An actor and father shared a big parenting message with a very simple Facebook post.
Justin Baldoni of “Jane the Virgin” fame posted a photo that his wife, Emily, took in Whole Foods.
The picture shows Baldoni and his father looking down as his toddler daughter, Maiya, throws a tantrum on the floor.
Maiya, who turns 2 on Tuesday, is the Baldonis’ first child. They are currently expecting their second.
Baldoni wrote in the caption that this Whole Foods photo is one of his favorites of him and his father. “Two men, standing together in silence, forever bonded by an unconditional love for both each other and this brand new, raw and pure soul who we would both go to the ends of the earth for,” he wrote in the caption. “I can only imagine how many times I did this when I was her age.”
Baldoni said that he thinks the photo captures the reality of “being comfortable in the uncomfortable” ― something he saw his dad do repeatedly when he was growing up.
“There are no perfect parents, but one thing my dad taught me is to not parent based on what anyone else thinks. My dad always let me feel what I needed to feel, even if it was in public and embarrassing,” he wrote, adding that he believes this was crucial to his emotional development.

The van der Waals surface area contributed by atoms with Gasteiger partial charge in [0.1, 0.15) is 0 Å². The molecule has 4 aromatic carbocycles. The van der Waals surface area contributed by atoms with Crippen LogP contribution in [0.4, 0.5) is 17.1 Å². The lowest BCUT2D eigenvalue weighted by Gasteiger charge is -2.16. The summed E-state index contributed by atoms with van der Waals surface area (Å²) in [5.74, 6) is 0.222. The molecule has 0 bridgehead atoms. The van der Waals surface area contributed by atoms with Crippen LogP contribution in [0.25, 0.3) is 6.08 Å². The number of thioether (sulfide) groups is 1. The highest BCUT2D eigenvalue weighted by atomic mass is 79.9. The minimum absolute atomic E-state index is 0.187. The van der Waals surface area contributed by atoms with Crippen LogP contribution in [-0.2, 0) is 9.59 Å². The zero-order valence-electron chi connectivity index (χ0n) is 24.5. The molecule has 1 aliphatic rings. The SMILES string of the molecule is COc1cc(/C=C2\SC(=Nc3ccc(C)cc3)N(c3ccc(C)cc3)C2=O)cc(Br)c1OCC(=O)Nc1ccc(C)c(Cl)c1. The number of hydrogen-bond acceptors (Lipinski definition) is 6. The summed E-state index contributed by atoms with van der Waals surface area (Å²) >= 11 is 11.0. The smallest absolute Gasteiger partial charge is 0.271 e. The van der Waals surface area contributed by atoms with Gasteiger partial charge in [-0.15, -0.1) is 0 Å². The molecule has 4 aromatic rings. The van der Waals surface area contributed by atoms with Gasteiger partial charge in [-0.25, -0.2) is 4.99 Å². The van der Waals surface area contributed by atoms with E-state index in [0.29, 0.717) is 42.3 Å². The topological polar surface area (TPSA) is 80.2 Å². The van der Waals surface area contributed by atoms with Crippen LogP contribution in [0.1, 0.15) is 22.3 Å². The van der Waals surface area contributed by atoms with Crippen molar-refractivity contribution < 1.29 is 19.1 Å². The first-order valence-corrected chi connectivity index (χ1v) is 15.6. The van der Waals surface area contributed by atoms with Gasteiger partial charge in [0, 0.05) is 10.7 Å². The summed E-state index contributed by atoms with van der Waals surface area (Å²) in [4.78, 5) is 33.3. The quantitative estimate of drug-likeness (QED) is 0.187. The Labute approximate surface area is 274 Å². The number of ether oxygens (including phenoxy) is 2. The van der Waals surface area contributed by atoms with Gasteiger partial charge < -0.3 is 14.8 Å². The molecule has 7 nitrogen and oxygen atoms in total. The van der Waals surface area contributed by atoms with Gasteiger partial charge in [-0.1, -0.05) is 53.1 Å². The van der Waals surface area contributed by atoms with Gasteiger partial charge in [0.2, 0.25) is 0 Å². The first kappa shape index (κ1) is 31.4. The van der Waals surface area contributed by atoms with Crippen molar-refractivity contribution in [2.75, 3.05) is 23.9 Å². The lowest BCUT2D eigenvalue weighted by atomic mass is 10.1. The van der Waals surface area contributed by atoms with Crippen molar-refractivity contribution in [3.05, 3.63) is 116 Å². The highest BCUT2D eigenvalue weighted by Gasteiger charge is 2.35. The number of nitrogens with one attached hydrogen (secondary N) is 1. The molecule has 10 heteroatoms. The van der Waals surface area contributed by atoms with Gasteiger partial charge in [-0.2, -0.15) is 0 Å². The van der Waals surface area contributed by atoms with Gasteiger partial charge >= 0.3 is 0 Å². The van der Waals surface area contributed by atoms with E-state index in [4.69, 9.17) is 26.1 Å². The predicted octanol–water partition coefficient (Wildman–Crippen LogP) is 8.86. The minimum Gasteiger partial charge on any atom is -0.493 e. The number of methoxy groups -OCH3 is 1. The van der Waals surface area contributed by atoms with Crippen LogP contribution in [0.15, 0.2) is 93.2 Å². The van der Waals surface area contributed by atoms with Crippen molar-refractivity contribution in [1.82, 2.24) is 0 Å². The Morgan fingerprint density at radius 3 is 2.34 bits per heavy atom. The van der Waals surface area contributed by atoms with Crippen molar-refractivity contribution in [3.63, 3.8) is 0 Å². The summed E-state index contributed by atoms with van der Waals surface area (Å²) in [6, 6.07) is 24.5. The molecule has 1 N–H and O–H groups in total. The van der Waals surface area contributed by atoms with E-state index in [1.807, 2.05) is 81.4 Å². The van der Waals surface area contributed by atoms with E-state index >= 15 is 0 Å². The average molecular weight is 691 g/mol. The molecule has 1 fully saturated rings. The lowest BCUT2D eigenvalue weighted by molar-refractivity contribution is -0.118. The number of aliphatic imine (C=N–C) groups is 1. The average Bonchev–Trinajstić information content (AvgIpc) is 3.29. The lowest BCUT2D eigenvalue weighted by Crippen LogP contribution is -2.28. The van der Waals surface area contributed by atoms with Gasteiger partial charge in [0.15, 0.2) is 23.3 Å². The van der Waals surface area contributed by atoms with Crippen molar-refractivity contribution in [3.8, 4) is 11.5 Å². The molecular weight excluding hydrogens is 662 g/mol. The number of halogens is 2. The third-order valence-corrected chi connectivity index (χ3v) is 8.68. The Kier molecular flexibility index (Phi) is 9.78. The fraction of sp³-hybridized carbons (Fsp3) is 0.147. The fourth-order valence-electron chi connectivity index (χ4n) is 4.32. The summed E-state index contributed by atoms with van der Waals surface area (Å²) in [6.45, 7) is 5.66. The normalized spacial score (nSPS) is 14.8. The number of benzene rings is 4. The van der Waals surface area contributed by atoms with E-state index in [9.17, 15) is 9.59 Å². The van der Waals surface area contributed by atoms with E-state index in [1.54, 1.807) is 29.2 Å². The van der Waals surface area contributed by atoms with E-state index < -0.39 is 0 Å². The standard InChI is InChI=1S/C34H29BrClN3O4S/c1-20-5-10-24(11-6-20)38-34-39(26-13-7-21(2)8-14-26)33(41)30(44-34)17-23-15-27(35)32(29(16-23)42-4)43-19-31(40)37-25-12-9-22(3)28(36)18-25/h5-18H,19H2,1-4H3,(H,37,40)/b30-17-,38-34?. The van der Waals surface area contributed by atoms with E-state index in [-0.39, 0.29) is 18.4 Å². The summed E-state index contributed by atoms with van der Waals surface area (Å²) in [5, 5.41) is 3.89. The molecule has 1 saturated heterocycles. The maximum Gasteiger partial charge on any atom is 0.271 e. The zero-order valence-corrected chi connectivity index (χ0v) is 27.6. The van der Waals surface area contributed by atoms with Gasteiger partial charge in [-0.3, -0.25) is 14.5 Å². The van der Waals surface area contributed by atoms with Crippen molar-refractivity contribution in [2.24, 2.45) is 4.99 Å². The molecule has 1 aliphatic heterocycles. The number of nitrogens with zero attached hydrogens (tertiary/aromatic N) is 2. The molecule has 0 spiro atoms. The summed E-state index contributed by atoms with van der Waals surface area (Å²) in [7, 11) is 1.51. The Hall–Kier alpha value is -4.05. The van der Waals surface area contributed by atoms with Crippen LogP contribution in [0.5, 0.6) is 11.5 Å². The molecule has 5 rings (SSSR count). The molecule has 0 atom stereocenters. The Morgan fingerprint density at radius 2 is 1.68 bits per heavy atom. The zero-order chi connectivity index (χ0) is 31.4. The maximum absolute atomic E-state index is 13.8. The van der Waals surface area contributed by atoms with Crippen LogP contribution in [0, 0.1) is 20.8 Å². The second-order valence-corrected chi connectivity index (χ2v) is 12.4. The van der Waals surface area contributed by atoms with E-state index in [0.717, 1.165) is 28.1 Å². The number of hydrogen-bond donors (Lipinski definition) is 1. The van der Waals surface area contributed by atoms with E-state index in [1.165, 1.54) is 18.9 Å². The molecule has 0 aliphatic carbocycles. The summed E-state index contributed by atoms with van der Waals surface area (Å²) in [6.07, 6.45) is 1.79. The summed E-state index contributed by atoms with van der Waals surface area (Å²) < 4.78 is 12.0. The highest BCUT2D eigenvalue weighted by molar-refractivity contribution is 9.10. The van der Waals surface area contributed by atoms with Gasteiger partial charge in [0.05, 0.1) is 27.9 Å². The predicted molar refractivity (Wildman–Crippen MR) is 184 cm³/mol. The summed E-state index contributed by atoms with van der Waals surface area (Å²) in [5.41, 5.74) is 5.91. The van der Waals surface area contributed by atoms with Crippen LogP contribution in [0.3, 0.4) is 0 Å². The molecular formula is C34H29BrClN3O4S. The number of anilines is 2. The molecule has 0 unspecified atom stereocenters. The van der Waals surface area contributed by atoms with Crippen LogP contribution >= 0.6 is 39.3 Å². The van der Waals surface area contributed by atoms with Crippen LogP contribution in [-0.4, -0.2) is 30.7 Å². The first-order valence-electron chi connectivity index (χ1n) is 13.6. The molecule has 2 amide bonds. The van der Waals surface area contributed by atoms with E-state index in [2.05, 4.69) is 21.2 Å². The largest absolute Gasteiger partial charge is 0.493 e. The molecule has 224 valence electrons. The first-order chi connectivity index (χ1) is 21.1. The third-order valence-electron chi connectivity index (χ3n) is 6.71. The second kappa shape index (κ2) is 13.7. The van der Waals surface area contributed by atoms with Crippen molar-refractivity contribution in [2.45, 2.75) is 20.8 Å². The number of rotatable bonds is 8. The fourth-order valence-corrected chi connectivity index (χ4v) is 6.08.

“Our children are learning and processing so much information and they don’t know what to do with all of these new feelings that come up. I try to remember to make sure my daughter knows it’s OK that she feels deeply. It’s not embarrassing to me when she throw tantrums in the grocery store, or screams on a plane. I’m her dad…not yours. Let’s not be embarrassed for our children. It doesn’t reflect on you. In fact.. we should probably be a little more kind and patient with ourselves too. If we got out everything we were feeling and allowed ourselves to throw tantrums and cry when we felt the need to then maybe we’d could also let ourselves feel more joy and happiness. And that is something this world could definitely use a little more of.”
Baldoni’s post received over 90,000 likes, and the comments section is filled with responses from fellow parents and discussions about different approaches to raising kids.
“As parents, we often feel as though everyone is looking and judging, which makes us react instead of respond to our children,” commented one mom. “Sometimes they are, but more than often, people are too busy with their own stuff to notice what’s going on with us.”